My experience is to avoid cornices from any direction as it’s mostly likely to end in tears…!

    • meagaidhadmin
      13th January 2023 8:40 pm

      Cornice or avalanche debris? Good question, Keith. “Generally speaking”, in the Scottish context, avalanche debris is composed of smaller chunks (fist to head sized) and cornice debris is much larger – as much as a cubic metre, sometimes more. More often than not cornices, due to the way they formed, are composed of dense sintered grains which with time also become age-hardened. Dense snow of this type tends to mean larger blocks that are more resistant to abrasion on their journey down the mountain. Quite often the collapsing cornice will trigger an avalanche and both types of debris then tumble down the mountain together getting progressively and proportionately smaller in transit.

      A complicating factor is when we have a deep relatively stiff, dense snowpack overlying a weak layer. In this case, the cornice debris (if it’s a cornice that’s triggered the avalanche) would be difficult to differentiate from the rest of the debris. The Scottish snowpack, typically, doesn’t suffer from deep weak layers and our avalanches tend to be during or immediately after snowfall/drifting. Hence – not having much time to acquire real depth – the thickness of the snow prior to avalanching tends to be less than in alpine countries. Of course there are famous exceptions: the winter of 2009-10 is the most obvious example when we definitely had an alpine snowpack for quite some time. We can also get alpine-like conditions for a week or two. If you look back in the Northern Cairngorms blog you’ll find examples of really quite large blocky avalanche debris often attributed to a thick, dense, age-hardened overburden underlain by a facetted layer – the product of alpine-like (alpine-lite?)cold weather conditions.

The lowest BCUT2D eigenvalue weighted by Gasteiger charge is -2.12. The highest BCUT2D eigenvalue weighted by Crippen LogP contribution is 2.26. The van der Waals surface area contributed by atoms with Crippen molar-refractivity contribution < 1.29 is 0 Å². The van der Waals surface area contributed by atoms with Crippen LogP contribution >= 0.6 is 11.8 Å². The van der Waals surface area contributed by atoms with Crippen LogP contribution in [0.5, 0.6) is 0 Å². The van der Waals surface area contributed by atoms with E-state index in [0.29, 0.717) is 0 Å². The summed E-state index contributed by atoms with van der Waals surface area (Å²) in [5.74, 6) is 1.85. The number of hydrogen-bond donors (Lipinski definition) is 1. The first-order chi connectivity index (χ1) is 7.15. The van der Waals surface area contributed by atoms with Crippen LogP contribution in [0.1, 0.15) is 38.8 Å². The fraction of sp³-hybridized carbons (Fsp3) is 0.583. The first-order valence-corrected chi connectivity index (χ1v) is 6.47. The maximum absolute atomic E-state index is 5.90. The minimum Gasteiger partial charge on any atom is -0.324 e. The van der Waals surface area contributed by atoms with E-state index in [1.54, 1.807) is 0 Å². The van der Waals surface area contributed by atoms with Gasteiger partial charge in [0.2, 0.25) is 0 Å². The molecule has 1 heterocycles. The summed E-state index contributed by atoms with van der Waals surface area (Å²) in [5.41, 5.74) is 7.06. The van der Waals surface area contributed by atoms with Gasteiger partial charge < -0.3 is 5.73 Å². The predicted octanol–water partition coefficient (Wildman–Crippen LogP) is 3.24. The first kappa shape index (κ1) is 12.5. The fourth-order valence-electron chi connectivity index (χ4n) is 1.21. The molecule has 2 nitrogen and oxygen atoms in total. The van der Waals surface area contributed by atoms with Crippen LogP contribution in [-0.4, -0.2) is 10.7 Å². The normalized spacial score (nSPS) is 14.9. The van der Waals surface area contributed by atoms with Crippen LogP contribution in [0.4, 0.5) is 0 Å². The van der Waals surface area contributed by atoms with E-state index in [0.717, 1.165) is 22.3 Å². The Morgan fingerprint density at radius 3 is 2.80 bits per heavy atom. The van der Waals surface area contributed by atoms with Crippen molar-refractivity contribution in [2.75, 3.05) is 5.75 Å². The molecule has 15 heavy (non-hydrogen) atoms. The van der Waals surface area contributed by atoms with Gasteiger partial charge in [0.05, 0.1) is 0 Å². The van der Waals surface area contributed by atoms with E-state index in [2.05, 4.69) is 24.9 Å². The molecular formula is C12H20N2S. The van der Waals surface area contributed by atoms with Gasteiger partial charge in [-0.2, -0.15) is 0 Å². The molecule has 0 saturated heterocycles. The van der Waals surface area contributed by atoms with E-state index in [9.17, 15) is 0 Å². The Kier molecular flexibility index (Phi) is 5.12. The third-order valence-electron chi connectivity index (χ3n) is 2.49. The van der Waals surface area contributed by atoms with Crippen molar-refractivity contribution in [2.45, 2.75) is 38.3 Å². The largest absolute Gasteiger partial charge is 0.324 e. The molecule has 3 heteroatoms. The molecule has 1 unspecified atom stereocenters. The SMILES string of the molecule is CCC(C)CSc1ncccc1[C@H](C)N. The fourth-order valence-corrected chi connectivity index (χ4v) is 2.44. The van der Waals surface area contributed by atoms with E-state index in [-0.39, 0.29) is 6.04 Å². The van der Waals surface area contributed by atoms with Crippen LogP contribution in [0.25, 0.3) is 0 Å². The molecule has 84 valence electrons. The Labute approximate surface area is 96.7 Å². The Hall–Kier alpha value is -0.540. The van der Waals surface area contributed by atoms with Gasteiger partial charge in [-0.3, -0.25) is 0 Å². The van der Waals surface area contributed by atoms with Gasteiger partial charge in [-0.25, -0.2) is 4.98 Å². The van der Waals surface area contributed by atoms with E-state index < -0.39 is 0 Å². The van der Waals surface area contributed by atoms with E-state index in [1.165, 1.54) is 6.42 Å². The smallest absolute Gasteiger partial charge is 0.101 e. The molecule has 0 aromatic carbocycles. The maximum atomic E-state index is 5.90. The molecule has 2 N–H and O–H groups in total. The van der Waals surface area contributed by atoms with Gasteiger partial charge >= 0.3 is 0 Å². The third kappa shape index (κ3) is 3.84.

For most recreational mountaineers, dating and/or differentiating avalanche/cornice debris can be difficult. We look at the stuff all the time and almost always know the immediate history of the snowpack and weather (+ know the terrain really well) so we’re able to make a pretty good stab at identifying/dating snow that falls off the mountain.

      Cornices can be fickle and treacherous monsters. Always worth avoiding. When I worked in the Northern Cairngorms we’d quite often attempt to cut cornices to ‘test-release’ the slope or gully below. Needs two people standing well back from the edge and 25m of knotted parachute cord weighted with a carabiner in the middle. Not recommended! A cornice falling on a slope imposes a large sudden load, often enough to trigger an avalanche. A veritable backcountry bomb! Sometimes new-looking cornices – which we thought would cut & release easily – just wouldn’t fall. At other times, strong-looking much older cornices would cut and fall with little human input. Was really difficult to predict which would ‘go’ and which wouldn’t. Best advice then is to steer clear at all times.

  • Keith Horner
    14th January 2023 3:24 pm

    Many thanks for the detailed avalanche/cornice response – makes perfect sense when you explain it – next time I’m up close and personal with some debris, I’ll see if I can differentiate the contents in the way you describe.
    Regarding your Northern Cairngorms comments, in March ’78, in ‘full on’ Scottish conditions, I was standing next to the cairn on the summit of the Fiachaill a’ Choire Chais when a terrific gust of wind picked me up and deposited me on the cornice, falling through and eventually coming to rest c300ft below in the coire floor. Fortunately I got up and walked away. However, I later learnt that several days previously, some very large and dangerous looking cornices threatening the ski pistes of Coire Cas were deliberately collapsed, resulting in the boulder fields of the coire becoming predominantly snow covered, meaning that my fall was almost entirely on snow rather through the boulders where the outcome could have been very different! So I’ve always owe a huge debt of gratitude to those who put themselves at risk in triggering that cornice collapse……

  • That Guy in the North West
    14th January 2023 3:57 pm

    If I had a button to press with an image of a thumb pointing skyward, I would consider pressing it…. Best.

    • meagaidhadmin
      14th January 2023 4:44 pm

      Do you mean one of these? Emoji

      (Thanks, Andy!) 🙂